Peer-to-Peer Lending’s Global Struggle
New rules were introduced to peer-to-peer lending in Britain this month with the introduction of Policy Statement 19/14 by the government. The document heralds in a number of new processes that will be required to be enacted by peer-to-peer lending platforms in the UK by early December this year, if they are to continue operating unmolested.
Among these rules is the expectation for stricter transparency and honesty between platforms and potential investors, specifically with regard to the practice of using borrowers’, investors’, and even the business’s own money to pay for defaulted loans. As well as this there is the introduction of appropriateness tests to ensure that those who are candidates to become investors understand the various risks of the industry they are prospecting.
Such tests aren’t new to the alternative finance industry, as they have been previously employed for both crowd bonds and equity crowdfunding. But that doesn’t mean that they will comfortably slide into use among peer-to-peer lending processes. The question about when they will be asked to complete the test during the application, be it at the beginning, upon completion of the first form, or after receiving confirmation of a loan, remains unanswered; there are concerns that lending platforms will take a ‘tick all boxes’ approach and pose unsatisfactory questions; and the fear that only larger firms will be able to afford the costs to install these compliance checks, thus edging out smaller peer-to-peer lending companies from the market, is common.
The publication of the document comes after years of success for peer-to-peer lending within the British market. With the previous 12 months showcasing £6.7 billion in peer-to-peer loans being taken out, more than any other European country, the market initially appears to be doing well, but stories about firms collapsing or exiting from the industry indicate otherwise. For example, Lendy, one of the first and largest peer-to-peer platforms in the UK collapsed and left 20,000 investors uncertain about the £160 million that was outstanding in loans; while BondMason withdrew completely from the market, pivoting into alternative property investment services.
Looking forward, it appears as if lending platforms in the UK may become less reliant on retail investors and seek out more institutional investors who better understand the risks of peer-to-peer lending.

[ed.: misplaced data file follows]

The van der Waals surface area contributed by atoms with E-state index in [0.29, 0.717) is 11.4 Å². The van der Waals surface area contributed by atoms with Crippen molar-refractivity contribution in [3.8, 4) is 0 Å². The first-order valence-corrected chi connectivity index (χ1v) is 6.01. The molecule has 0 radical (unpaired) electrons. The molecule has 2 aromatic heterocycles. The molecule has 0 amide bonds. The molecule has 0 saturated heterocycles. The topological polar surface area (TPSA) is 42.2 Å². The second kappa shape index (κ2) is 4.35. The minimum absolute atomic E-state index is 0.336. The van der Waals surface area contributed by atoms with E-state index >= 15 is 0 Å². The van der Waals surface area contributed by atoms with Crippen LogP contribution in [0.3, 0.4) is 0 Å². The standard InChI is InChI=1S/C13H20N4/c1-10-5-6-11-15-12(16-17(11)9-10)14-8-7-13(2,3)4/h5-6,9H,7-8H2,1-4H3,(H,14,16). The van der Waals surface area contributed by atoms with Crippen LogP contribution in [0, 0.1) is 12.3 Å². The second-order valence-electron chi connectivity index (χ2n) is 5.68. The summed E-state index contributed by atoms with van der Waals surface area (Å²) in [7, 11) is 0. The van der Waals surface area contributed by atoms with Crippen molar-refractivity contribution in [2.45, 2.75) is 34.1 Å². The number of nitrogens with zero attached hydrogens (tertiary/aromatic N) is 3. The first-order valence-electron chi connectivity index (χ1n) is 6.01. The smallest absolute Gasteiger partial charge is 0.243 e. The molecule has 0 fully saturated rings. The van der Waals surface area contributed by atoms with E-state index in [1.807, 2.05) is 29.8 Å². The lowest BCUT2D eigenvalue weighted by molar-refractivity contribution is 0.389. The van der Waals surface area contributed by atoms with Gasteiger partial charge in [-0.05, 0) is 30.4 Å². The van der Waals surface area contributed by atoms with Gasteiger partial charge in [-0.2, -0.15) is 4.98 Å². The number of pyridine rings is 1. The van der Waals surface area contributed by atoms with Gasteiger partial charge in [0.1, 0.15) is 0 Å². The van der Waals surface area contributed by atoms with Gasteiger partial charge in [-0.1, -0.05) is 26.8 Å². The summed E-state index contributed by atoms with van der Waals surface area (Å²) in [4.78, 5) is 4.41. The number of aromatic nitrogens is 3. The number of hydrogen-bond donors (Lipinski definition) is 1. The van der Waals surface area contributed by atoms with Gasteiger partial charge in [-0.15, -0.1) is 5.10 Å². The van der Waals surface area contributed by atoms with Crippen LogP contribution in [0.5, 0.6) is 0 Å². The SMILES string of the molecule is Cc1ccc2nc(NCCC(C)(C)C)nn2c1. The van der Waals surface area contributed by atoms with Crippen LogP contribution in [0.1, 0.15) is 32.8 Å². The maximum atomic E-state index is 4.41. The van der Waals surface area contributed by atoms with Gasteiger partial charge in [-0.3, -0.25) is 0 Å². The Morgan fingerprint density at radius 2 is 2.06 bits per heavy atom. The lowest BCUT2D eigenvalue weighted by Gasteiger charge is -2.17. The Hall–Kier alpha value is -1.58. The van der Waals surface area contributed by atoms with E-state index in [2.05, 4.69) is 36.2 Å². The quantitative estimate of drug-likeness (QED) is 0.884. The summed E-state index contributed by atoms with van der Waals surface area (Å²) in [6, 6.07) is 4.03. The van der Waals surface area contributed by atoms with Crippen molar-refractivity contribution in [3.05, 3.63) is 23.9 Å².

Peer-to-peer lending has gone through it own iterations in the US, with two platforms still thought of as peer-to-peer (but perhaps are no longer!) recently squaring off with the SEC. Last year, two former executives of Lending Club agreed to settle charges with the SEC for improperly adjusting returns of a related fund and this past April, Prosper Funding LLC agreed to pay a $3 million penalty for miscalculating and materially overstating annualized net returns to retail and other investors.
It could be worse.
China is currently watching its own peer-to-peer lending market collapse, despite the industry previously having drawn 50 million investors. With estimates claiming that half of the market was wiped out in 2018, and forecasts saying that 70% of those that survived will be gone by year end, China is on track to lose 85% of its peer-to-peer platforms within 24 months. This follows a number of cases of executives of Chinese peer-to-peer lending firms embezzling money and fleeing, leading to stories like the 31-year-old woman who hung herself when faced with the reality of losing $40,000 after a shareholder of PPMiao, a state-backed peer-to-peer platform, ran off when the firm went bust, reneging on any accountability.
“It’s amazing how quickly it’s unraveling,” said Zennon Kapron, the managing director of Shanghai-based consulting firm Kapronasia, about the peer-to-peer industry. And while Kapron was speaking about the Chinese market, governments worldwide have shifted from nurturing peer-to-peer lenders to policing them and diligently trying to rein them in.Last modified: October 7, 2020